It seems that many camps are broken down into constructed players and limited players. For those of you that are unaware, limited players are those that prefer formats such as draft or sealed deck. These players like the idea and strategy of deckbuilding with a limited card pool. Constructed players prefer the trickery and deep strategy that goes into deckbuilding and planning.
I'm often ask which I prefer. I can say with complete certainty that I am a constructed man myself. I don't think that there is anything wrong with having a preference of one style versus the other. Honestly, it's good to know where your preference lies. It can help you identify your weaknesses. I'm a perfect example of that. Many times, I've had my rating above 1900 in constructed. And on at least three different occasions it's eclipsed the 2000 pt plateau. As a matter of fact, it's at 2038 or so now. But to put that in perspective, my limited rating has only surpassed 1900 once or twice.
There are many reasons why these types of things can happen. Many players just put more time into one format than the other. I can honestly say that I spend more time analyzing cards for constructed that I do for limited. I play a lot of different games, so it's easier for me to stay in this type of mindset. There are some general card strategies that carry from one game to the next when building for constructed deck play. Also, limited formats carry a lot less interest for me. I like having choices and options. I dislike the idea of my opponent (or myself for that matter) having a card that others just can't deal with. Now, I do still draft and such. It's good fun.
There are also some things that each format can help you get better at that carries over to the other. More often than not, your eyes get opened to a lot of cards by playing each format. There have been many times that I have forced myself to play with a particular card or color in limited play. While playing with them, I can sometimes see some interactions that I wouldn't otherwise pay attention to. This can lead to some interesting decks ideas later on. So there is definitely a reason to play both types of formats whether you like one more than the other or not.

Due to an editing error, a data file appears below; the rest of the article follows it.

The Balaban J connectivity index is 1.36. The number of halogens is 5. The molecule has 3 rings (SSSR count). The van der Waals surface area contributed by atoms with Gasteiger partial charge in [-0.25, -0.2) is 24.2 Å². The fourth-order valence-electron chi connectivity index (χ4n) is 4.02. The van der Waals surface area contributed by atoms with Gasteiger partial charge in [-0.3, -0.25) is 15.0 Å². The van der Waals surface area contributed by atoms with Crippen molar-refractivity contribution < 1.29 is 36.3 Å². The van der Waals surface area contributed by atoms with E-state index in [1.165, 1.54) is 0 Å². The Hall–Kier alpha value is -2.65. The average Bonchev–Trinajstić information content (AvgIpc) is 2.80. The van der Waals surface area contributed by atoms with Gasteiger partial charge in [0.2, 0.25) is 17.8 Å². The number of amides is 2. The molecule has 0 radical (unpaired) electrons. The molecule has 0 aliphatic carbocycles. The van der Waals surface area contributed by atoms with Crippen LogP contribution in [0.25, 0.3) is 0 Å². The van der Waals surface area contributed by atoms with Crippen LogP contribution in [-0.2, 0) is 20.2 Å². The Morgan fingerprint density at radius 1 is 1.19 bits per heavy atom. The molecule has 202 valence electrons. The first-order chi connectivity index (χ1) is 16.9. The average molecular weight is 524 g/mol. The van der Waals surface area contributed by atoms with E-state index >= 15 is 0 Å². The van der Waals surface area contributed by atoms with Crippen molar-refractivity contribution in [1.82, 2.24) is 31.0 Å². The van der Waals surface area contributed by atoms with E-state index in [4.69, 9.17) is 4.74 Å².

Over the years, there have been a lot of cards that have shaken up constructed formats. I love it. I like have decks that are strong. It gives the good deckbuilders a target to achieve. It gives good builders something to aim for. Some cards have also come along through the years that have been great tools for deck builders.
Those of you that read my weekly articles know all too well why I don't like to play this card. There's a fun story worth reading the archives for. However, this card is quite powerful. When it was released, the concept of giving up life was still very strange. No one wanted a deck that caused a player to damage themselves. It was a very strange concept for people to digest. The funny thing is though, players quickly discovered that a card this powerful yielded huge card advantage. Card advantage quickly became a serious theory in deckbuilding. In some ways, Necropotence got some players used to having cards in hand all the time. It definitely took center stage and caused players fits in the tournament scene.
But where Necropotence was the poster child for card advantage, Cursed Scroll...well to be honest, they were nearly complete opposites. Cursed Scroll took a while to catch on in many circles. I remember when Tempest first came out. Players were kind of ignoring it. The idea of playing a card that relies on you having nothing in hand but one card was crazy. People weren't used to this line of thinking. Giving up card advantage seemed like a sure way to end up in the loser's bracket. But this card turned out to be more powerful than expected. The good deckbuilders jumped on this one from the get go. And honestly speaking, I thought this card was good from day one. But even I didn't truly understand exactly HOW good it was. I know that I owe several wins in my DCI history to this card.